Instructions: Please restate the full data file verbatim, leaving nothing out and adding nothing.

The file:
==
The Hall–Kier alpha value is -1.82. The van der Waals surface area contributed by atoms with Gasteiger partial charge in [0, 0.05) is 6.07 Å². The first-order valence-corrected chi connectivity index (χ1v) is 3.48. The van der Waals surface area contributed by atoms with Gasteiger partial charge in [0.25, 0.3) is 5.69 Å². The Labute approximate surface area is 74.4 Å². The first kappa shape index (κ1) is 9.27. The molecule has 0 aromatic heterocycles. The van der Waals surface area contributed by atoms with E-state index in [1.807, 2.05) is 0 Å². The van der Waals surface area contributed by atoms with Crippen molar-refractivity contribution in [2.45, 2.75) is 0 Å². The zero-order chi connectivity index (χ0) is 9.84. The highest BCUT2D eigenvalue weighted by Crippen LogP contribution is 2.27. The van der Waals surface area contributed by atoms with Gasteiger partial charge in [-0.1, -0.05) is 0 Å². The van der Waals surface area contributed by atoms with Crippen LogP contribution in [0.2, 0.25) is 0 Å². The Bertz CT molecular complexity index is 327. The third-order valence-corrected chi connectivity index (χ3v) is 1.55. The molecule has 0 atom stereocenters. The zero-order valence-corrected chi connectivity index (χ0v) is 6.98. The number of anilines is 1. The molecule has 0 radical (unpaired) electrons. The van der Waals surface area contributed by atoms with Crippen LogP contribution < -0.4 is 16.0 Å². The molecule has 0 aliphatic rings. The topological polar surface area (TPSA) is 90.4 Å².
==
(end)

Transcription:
The Hall–Kier alpha value is -1.82. The van der Waals surface area contributed by atoms with Gasteiger partial charge in [0, 0.05) is 6.07 Å². The first-order valence-corrected chi connectivity index (χ1v) is 3.48. The van der Waals surface area contributed by atoms with Gasteiger partial charge in [0.25, 0.3) is 5.69 Å². The Labute approximate surface area is 74.4 Å². The first kappa shape index (κ1) is 9.27. The molecule has 0 aromatic heterocycles. The van der Waals surface area contributed by atoms with E-state index in [1.807, 2.05) is 0 Å². The van der Waals surface area contributed by atoms with Crippen molar-refractivity contribution in [2.45, 2.75) is 0 Å². The zero-order chi connectivity index (χ0) is 9.84. The highest BCUT2D eigenvalue weighted by Crippen LogP contribution is 2.27. The van der Waals surface area contributed by atoms with Gasteiger partial charge in [-0.1, -0.05) is 0 Å². The van der Waals surface area contributed by atoms with Crippen LogP contribution in [0.2, 0.25) is 0 Å². The Bertz CT molecular complexity index is 327. The third-order valence-corrected chi connectivity index (χ3v) is 1.55. The molecule has 0 atom stereocenters. The zero-order valence-corrected chi connectivity index (χ0v) is 6.98. The number of anilines is 1. The molecule has 0 radical (unpaired) electrons. The van der Waals surface area contributed by atoms with Crippen LogP contribution < -0.4 is 16.0 Å². The molecule has 0 aliphatic rings. The topological polar surface area (TPSA) is 90.4 Å².